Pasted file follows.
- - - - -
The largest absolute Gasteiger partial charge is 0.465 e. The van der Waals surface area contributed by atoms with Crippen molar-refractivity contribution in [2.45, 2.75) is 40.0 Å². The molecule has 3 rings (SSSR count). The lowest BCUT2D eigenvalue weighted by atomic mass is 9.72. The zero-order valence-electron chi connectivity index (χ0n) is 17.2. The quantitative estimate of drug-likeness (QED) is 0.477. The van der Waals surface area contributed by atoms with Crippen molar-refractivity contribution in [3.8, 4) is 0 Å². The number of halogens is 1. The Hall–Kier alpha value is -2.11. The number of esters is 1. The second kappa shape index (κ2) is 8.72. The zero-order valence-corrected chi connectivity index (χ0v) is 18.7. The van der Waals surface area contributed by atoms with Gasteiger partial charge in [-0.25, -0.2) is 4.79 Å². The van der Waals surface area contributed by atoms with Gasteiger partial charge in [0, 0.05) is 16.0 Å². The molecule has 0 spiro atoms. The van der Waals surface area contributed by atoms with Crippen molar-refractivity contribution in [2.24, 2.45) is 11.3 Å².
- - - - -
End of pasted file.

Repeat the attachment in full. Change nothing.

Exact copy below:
The largest absolute Gasteiger partial charge is 0.465 e. The van der Waals surface area contributed by atoms with Crippen molar-refractivity contribution in [2.45, 2.75) is 40.0 Å². The molecule has 3 rings (SSSR count). The lowest BCUT2D eigenvalue weighted by atomic mass is 9.72. The zero-order valence-electron chi connectivity index (χ0n) is 17.2. The quantitative estimate of drug-likeness (QED) is 0.477. The van der Waals surface area contributed by atoms with Crippen molar-refractivity contribution in [3.8, 4) is 0 Å². The number of halogens is 1. The Hall–Kier alpha value is -2.11. The number of esters is 1. The second kappa shape index (κ2) is 8.72. The zero-order valence-corrected chi connectivity index (χ0v) is 18.7. The van der Waals surface area contributed by atoms with Gasteiger partial charge in [-0.25, -0.2) is 4.79 Å². The van der Waals surface area contributed by atoms with Gasteiger partial charge in [0, 0.05) is 16.0 Å². The molecule has 0 spiro atoms. The van der Waals surface area contributed by atoms with Crippen molar-refractivity contribution in [2.24, 2.45) is 11.3 Å².